They popped off easily, eager to be taken. I had a bag with me (I almost always have a bag with me in case something picks me up, asks me to pick it up), and so I began to pick them – one, two, three, four in a hand – until they spilled. Into the bag went what stayed in my hand, and onto the ground what fell. I made a rule for myself: if it slipped from my fingers, I never bent down to pick it up for my bag. The torrid sway of twig and hand and seed might feel like a romance of just two, but I knew we were swaying in an orgy. There were lots of mouths here, lots of wants. We should all be satisfied. Come. Come. Come.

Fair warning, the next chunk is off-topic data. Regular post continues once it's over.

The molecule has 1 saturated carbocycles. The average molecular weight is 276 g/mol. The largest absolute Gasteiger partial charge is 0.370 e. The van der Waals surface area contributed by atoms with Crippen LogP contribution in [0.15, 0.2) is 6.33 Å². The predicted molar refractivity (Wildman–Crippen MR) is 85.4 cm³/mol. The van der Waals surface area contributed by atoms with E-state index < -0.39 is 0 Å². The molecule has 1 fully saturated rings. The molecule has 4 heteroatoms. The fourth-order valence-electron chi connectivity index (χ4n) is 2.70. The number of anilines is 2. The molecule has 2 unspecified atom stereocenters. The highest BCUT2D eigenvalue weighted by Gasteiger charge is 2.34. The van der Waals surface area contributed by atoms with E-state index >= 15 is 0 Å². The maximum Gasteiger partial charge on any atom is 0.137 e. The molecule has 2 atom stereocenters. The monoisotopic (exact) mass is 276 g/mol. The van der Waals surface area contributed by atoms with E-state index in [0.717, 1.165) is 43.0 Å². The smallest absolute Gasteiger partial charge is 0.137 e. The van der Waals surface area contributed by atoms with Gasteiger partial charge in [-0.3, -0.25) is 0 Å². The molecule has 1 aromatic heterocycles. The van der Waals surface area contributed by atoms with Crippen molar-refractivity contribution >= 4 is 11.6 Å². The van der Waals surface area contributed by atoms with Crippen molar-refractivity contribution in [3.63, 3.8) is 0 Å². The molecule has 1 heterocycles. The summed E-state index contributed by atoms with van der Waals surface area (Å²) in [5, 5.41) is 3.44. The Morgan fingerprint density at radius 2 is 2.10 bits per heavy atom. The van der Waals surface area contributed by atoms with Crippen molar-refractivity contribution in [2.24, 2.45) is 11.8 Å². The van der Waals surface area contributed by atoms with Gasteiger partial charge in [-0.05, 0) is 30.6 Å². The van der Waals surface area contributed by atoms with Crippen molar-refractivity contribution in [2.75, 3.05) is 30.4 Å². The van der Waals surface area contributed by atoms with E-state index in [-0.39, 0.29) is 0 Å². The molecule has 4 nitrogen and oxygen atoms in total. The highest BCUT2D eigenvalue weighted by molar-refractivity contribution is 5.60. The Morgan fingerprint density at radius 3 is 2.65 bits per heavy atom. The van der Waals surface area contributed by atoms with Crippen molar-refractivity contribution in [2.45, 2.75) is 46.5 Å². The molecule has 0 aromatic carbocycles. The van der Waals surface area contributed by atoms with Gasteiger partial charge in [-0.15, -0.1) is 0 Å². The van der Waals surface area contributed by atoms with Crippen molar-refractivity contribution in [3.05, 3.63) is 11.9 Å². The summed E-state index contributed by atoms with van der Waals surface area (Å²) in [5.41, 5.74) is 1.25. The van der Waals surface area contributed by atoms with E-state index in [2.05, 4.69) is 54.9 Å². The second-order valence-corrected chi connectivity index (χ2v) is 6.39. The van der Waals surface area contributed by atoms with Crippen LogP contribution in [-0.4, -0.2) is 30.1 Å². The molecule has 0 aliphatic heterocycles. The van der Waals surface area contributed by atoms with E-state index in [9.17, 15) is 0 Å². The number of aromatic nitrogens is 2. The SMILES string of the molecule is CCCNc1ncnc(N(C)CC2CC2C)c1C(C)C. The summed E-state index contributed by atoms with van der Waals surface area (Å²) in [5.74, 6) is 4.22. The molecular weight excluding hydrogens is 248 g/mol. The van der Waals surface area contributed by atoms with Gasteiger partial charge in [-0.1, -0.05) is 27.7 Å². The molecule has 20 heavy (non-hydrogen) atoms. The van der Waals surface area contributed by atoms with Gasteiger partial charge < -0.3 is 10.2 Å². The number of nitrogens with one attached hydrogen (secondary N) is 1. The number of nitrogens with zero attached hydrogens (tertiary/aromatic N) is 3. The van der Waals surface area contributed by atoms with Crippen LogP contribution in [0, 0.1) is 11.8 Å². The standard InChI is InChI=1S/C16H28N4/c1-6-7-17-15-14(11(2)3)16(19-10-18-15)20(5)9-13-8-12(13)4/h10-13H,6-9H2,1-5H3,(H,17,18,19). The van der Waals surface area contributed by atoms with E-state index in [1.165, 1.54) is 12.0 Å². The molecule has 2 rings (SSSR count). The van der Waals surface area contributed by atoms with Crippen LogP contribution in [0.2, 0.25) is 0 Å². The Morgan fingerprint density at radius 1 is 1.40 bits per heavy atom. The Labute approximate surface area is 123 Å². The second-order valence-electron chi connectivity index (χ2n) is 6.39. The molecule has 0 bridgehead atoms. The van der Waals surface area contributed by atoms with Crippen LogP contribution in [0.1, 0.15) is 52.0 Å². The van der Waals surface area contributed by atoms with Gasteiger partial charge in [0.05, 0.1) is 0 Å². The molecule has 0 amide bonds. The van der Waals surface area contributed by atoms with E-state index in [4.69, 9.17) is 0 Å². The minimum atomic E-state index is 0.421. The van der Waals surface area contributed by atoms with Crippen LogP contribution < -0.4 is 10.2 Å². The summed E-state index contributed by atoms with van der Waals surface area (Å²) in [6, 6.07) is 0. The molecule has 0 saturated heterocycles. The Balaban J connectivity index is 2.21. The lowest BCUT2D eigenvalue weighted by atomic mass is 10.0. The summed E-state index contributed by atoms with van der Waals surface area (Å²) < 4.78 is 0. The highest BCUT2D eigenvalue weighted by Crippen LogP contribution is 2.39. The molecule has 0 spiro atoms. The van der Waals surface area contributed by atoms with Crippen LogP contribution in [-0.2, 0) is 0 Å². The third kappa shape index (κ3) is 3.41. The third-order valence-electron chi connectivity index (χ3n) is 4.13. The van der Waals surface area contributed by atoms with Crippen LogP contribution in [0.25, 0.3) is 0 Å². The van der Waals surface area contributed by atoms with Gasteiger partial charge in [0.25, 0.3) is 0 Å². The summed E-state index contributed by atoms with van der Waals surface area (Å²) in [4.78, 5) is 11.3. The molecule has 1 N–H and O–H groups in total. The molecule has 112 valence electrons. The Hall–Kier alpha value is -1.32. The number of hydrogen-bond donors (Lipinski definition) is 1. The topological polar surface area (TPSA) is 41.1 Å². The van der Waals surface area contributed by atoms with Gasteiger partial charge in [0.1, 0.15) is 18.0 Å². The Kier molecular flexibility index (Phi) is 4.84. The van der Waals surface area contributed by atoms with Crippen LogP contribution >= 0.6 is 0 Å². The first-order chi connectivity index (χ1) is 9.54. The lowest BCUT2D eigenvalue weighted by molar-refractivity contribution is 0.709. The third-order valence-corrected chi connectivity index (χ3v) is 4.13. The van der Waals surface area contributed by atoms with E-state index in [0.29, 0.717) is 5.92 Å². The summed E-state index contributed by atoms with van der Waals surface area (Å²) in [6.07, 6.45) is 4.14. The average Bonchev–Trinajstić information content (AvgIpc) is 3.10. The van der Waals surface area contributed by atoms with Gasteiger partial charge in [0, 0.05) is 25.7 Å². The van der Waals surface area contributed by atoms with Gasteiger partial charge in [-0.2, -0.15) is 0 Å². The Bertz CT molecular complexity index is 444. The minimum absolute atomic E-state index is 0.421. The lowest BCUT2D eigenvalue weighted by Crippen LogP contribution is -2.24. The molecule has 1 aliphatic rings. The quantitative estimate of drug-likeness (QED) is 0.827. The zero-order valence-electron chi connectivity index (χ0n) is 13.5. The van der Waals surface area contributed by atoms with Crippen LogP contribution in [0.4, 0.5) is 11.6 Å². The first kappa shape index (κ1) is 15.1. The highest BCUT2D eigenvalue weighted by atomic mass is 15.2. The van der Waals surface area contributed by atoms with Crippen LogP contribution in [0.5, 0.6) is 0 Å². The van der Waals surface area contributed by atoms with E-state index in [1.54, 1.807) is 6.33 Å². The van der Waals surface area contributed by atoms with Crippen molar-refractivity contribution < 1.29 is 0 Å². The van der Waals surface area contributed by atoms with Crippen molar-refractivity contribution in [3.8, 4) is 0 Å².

I was seed-hungry (lusting for acorn pancakes, acorn cookies, acorn pudding, acorn oatmeal), eager to strip one branch with my left hand pinning it down so my right hand, already overflowing with seeds, could slide along its length, while my eyes were already scanning for the next branch to grab. Greed? Maybe. But my five-foot-eight frame could at best range up to seven feet or so and this oak lover of mine must have been at least forty feet tall. I was playing in the lower reaches of their crown. Who knew who their lovers in the upper reaches were? They were so generous in their attention: to me in the shadow of their immensity; to the birds and breezes and insects that cruised their upper regions in the hot sun; to the gophers and rattlesnakes and arthropods and fungi and bacteria underground sidling up to the cool lengths of their roots; to the weevil larva that even now in some of these seeds springing from twig to hand to bag were slowly eating their way around their acorn, their home, their world. No different really then me or the birds or the gopher or the tree itself, all of us wrapped in the seed of the world, coming to it hungry. Come. Come. Come.